Walk - Otterton Park
Walk information provided with help from Natural England. Map reproduced by permission of Ordnance Survey on behalf of HMSO. © Crown copyright and database right 2018. Ordnance Survey Licence number 100022021.
- From the eastern side of South Farm Road (nearest South Farm), take the track heading north towards Otterton and follow this above the eastern bank of the river.
- When Colliver Lane joins from the right, after about three quarters of a mile, at Otterton Park, turn onto it and follow it for about half a mile to Colliver Cross.
The pillars are from the mid nineteenth century and formed the entrance to Otterton Park. This was part of the Rolle Estate, at the time the largest land holding in Devon, covering nearly 56,000 acres.
The estate was established in 1519 by London merchant George Rolle, who bought up land in North Devon to start with. As a result of astuteness in both land purchase and matrimony the Rolle empire expanded during the next century, and by the beginning of the seventeenth century the family had moved into south east Devon. The acquisition of Bicton and Beer was followed by that of Exmouth (known at the time as Littleham Manor), as well as Otterton, East Budleigh, Colaton Raleigh, Harpford and a lot of other local properties.
Meanwhile the lands of the second oldest Barony in Britain, belonging to the Baron of Clinton (a title bestowed in 1299), were also beginning to expand by the seventeenth century, as the family started acquiring more local acreage. The male line died out at around the same time, and the Barony passed into the Trefusis family.
In 1822, Lord Rolle married Lady Louisa Trefusis, daughter of the seventeenth Baron of Clinton, and when he died twenty years later he left the Rolle Estate to his widow and her nephew, the Hon Mark Trefusis, who changed his name to Rolle and continued the family tradition of the continuing development of the estate. When he died in 1907, the whole estate passed to the twenty first Baron Clinton (a Trefusis in all but name), and the Clinton and Rolle Estates were merged, later being taken over as a commercial enterprise by Clinton Devon Estates Ltd.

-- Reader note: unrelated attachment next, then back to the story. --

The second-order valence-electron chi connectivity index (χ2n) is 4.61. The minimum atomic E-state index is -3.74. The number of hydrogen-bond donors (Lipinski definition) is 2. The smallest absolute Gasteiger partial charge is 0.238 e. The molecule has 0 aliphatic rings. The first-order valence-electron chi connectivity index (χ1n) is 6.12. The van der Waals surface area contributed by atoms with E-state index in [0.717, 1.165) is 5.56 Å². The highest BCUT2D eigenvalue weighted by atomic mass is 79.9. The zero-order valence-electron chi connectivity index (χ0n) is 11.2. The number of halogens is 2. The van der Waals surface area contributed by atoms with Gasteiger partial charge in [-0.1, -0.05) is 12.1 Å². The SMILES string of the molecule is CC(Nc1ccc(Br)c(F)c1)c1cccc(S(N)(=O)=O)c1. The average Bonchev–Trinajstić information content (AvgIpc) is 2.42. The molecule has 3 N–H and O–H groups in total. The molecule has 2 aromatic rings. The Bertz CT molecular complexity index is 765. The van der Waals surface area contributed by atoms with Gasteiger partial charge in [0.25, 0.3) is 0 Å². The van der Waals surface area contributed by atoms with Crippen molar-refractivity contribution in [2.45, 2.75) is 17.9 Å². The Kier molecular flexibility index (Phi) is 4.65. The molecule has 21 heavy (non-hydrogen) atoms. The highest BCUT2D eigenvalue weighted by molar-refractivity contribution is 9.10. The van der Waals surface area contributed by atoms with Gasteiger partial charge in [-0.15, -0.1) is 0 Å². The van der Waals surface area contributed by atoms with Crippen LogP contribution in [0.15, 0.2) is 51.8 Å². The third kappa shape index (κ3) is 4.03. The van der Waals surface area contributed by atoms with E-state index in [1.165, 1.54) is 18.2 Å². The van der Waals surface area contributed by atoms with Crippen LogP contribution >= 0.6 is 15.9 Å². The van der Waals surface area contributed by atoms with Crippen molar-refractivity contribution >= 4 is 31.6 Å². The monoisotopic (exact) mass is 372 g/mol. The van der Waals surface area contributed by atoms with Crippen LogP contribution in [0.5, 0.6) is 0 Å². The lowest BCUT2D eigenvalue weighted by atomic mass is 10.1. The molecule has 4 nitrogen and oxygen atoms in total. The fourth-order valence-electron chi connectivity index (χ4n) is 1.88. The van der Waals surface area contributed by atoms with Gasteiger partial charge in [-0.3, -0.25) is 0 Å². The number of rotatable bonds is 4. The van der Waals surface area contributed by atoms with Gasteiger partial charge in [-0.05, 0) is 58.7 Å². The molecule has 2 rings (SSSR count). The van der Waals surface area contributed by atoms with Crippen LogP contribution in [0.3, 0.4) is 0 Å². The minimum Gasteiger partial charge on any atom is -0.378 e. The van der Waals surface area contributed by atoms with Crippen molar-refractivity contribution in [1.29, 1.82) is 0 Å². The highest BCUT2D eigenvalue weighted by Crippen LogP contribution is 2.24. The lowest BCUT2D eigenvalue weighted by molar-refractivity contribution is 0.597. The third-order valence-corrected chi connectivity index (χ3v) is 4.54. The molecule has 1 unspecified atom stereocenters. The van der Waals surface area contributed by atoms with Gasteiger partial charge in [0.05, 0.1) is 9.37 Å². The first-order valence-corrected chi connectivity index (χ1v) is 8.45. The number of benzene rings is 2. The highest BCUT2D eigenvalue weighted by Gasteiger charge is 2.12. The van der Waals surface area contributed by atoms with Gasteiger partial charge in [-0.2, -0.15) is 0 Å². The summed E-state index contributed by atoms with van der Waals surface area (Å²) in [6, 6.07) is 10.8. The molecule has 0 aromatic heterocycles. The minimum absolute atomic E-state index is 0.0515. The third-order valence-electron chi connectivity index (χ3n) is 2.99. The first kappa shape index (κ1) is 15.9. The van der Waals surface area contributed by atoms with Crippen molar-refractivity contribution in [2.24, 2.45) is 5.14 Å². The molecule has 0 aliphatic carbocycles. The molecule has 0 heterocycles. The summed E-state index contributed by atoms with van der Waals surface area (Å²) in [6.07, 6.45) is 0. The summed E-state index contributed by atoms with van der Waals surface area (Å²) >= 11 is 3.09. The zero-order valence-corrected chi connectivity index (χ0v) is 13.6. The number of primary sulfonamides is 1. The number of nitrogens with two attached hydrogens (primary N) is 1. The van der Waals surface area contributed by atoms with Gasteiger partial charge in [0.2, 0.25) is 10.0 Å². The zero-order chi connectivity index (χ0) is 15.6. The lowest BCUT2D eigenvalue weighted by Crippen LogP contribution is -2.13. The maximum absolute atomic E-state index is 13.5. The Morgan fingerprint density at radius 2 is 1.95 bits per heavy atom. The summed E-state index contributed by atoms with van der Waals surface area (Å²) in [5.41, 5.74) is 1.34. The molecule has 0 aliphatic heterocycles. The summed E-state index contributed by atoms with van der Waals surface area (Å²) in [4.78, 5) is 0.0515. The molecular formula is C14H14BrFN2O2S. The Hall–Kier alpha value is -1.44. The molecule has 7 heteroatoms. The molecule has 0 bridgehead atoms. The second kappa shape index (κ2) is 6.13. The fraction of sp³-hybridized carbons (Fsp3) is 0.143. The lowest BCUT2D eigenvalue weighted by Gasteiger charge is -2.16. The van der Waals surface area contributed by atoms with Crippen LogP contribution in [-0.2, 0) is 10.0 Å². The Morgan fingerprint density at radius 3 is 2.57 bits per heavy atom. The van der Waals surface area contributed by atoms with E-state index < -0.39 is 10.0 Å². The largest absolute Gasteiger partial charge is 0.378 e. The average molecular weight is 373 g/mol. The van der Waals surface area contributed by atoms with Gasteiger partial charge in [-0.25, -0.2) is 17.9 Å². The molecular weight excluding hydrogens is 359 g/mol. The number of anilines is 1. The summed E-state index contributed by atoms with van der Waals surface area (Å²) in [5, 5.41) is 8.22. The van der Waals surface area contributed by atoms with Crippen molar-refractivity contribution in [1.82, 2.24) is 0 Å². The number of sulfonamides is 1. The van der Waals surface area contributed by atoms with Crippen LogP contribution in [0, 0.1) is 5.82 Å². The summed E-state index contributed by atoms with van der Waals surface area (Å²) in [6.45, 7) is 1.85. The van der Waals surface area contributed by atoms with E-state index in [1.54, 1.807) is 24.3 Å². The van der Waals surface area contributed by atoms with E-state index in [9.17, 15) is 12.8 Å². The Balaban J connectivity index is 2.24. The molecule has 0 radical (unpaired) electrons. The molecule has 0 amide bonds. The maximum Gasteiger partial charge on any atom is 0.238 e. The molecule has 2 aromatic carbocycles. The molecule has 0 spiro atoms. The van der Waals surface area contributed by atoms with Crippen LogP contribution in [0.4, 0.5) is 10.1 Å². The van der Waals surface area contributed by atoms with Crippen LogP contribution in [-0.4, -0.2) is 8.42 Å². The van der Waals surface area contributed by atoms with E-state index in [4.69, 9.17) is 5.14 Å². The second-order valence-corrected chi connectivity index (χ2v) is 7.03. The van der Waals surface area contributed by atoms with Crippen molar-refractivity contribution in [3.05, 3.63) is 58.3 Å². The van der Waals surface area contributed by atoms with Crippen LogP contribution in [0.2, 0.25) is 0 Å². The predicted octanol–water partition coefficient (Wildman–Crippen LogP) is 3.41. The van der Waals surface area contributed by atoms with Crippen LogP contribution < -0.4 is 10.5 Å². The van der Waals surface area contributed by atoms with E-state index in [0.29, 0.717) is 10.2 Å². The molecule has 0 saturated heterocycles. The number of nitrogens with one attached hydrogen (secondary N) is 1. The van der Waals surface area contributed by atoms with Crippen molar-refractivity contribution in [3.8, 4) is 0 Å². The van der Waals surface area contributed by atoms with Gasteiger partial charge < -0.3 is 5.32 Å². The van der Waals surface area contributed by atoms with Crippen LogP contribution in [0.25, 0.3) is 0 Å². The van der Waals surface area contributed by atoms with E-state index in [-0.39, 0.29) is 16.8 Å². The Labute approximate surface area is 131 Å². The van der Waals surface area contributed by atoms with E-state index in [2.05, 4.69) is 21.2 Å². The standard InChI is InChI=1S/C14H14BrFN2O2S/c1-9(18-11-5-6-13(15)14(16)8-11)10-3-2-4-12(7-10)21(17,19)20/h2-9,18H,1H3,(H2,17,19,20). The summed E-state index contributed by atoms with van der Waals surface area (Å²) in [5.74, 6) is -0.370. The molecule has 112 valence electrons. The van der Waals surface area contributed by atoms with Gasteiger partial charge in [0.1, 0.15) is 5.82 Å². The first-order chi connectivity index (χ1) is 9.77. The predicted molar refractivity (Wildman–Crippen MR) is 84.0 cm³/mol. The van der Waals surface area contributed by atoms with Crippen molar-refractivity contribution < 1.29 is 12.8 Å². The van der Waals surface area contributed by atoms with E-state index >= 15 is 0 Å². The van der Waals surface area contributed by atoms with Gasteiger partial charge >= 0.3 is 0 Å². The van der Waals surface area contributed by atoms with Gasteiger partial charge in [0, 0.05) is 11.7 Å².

This did nothing to diminish the vastness of the estate, however. Even as late as 1945, 95% of Otterton, for example, was still owned by the Clinton family, with the majority of the tenants being employees of the estate (see the Passaford and Pavers Walk).
- Turn left onto Colliver Lane and walk downhill towards Otterton.
- After a little less than half a mile, turn right onto Lea Lane, forking right shortly afterwards.
- Turn left on Stantyway Road, forking right a moment later to turn right again down Stantyway Close, and carry on along the footpath until you come to the Coast Path.
- On the Coast Path turn right and stay with it for the next two and a half miles as it heads down to the point and then turns back on itself to follow the River Otter back to South Farm Road and the start of the walk.
Halfway down this coastline is Brandy Head. As its name suggests, this was a popular place for local smugglers to land their contraband. It was an even busier place a century or two later, during World War II, when it was used to test new aircraft-mounted cannon and gun sights.
Opened in July 1940, the Brandy Head range was used by the RAF Gunnery Research Unit, based at Exeter Airport, to test turret-mounted guns, as well as wing-mounted cannon and later nose-mounted ones. Targets such as flags and steel structures were placed out in the bay, and aircraft such as Typhoons, Hurricanes and Spitfires used them to test their weapons. Later, an armour-plated target was placed in the fields behind the Observation Hut, which is still visible beside the Coast Path.
As you round the point above Otterton Ledge you will be able to see below you a small headland of the red Triassic sandstone for which the East Devon coast is noted (see the Colaton Raleigh and the West Down Beacon walks). Look ahead, across the mouth of the river, and see the red sandstone face of West Cliff through the trees.
As you walk back up above the River Otter, you will see large flocks of wildfowl fishing around the sandbanks. A little way along this path there is a hide, for those interested in staying to watch awhile. The Otter Estuary is managed as a nature reserve, and the saltmarsh habitat attracts a wide variety of birds (see the Otter Valley Wildlife Walk).
In Budleigh Salterton, East Budleigh, Otterton